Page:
War Trauma in Tahmima Anam’s The Good Muslim | An Analysis of The Good Muslim
This research work investigates trauma of the characters, analyzes their traumatic memories and the recovery or the healing from them in Anam’s The Good Muslim. Central to Anam’s narrative, death and memory embody the root of the trauma of the lead figures. It is a story about faith and family shadowed by a war. The family, that has taken active part in the war of independence, has now to face the challenge of peace, within and outside. Maya returns home after almost a decade of absence and finds her beloved brother Sohail completely transformed. She still has the same revolutionary zeal, but Sohail has resorted to religiosity in its puritanical form. The ideological difference between him and his sister creates a deep seated schism in their minds. This difference is the central conflict in The Good Muslim. They have charted their own ways, opposite to each other’s, of moving forward in the shadow of the tortuous history. Maya is a liberal-minded ‘village doctor’ who helps women victims of war. She performs abortions so that the women who had conceived as a result of rape do not have to carry the stigma. Thus she witnesses misery all the time, everywhere. On the other hand, Sohail’s way of being a good Muslim is different from his sister’s. If the Maya has followed the path of helpfulness for the needy people, Sohail has embraced an extreme version of Islam, which shuns the joyful life filled with music, friends and liberal values. Sohail wants to send his son to a madrasa and, as a result, a conflict ensues between them and comes to a devastating climax.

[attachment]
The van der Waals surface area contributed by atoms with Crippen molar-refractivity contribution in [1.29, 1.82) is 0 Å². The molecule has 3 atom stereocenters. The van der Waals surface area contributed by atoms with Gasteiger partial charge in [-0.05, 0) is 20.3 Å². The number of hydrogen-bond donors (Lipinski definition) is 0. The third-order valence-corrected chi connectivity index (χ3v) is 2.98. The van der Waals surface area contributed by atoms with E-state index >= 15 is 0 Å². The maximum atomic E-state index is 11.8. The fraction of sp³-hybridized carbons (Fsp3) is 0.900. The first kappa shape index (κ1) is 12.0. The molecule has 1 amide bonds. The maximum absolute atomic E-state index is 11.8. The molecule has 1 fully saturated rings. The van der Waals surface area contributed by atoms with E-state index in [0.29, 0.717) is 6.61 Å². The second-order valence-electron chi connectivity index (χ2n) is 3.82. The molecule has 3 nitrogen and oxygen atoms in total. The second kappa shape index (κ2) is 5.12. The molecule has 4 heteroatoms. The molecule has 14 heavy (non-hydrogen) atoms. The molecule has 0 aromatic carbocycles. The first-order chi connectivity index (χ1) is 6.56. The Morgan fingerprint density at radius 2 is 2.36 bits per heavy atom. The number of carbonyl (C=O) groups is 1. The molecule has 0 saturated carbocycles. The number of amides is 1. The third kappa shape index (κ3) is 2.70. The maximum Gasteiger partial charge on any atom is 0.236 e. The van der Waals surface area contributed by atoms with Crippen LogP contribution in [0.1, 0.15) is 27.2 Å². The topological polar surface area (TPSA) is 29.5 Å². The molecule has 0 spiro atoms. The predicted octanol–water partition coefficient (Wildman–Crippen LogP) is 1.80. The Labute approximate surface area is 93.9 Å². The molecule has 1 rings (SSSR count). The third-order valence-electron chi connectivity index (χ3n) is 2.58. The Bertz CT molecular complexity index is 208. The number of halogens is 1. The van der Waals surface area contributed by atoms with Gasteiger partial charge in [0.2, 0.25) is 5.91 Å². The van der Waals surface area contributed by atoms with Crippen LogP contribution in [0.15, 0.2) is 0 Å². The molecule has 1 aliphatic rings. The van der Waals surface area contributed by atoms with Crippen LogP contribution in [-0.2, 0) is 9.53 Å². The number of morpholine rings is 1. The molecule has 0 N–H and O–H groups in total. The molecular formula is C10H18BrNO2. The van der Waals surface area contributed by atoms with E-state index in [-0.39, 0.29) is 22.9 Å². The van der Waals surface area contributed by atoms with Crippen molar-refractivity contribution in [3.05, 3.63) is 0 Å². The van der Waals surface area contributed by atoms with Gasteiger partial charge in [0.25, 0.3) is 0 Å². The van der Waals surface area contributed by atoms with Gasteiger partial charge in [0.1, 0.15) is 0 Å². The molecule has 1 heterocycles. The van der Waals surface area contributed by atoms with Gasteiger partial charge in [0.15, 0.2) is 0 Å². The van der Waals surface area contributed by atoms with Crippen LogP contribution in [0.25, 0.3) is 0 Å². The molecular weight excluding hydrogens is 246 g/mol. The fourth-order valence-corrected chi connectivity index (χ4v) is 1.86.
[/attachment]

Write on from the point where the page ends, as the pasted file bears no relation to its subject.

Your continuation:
The study of memory has become popular in recent years, as socially significant incidents have made it relevant to scholars and critics responding to the debates on postmodernist representations. This interest in memory builds on the work of Maurice Halbwachs, a French Sociologist and student of Emile Durkheim from the interwar period. Unlike Henri Bergson and Sigmund Freud, Halbwachs argues that collective memory is socially constructed, and that “the idea of an individual memory absolutely separate from social memory, is an abstraction almost devoid of meaning” (Quoted in Paul Connerton, 37).This assumption has since been backed up by evidence from a variety of fields and is usually taken for granted in contemporary memory studies.
Despite these early foundations, there was a little interest in Halbwachs and his work until after he died at Auschwitz in 1944, and it was not until late in the twentieth century that memory became an important topic of interest in European society and among academics. The ground for this interest was prepared by the events of May 1968, the rise of anti-colonial struggles, and as Resina puts it in the book Disremembering the Dictatorship: The Politics of Memory in the Spanish Transition to Democracy, “the resurfacing of suppressed national concerns among subjugated European peoples on both sides of the Iron Curtain” (1). This change was also driven by a growing interest in family trees, autobiographies and museums, as well as the publication of Pierre Nora’s Lieux de mémoire and other socially and culturally significant works such as Yosef Yerushalmi’s Zakhor: Jewish History and Jewish Memory, which identified memory as a more primitive and even sacred form of progression, remembrance different from the modern historical consciousness.
This is similar to the situation of Maya in the novel when she returns home. She finds her hometown completely different from that of her past memory. The novelist writes: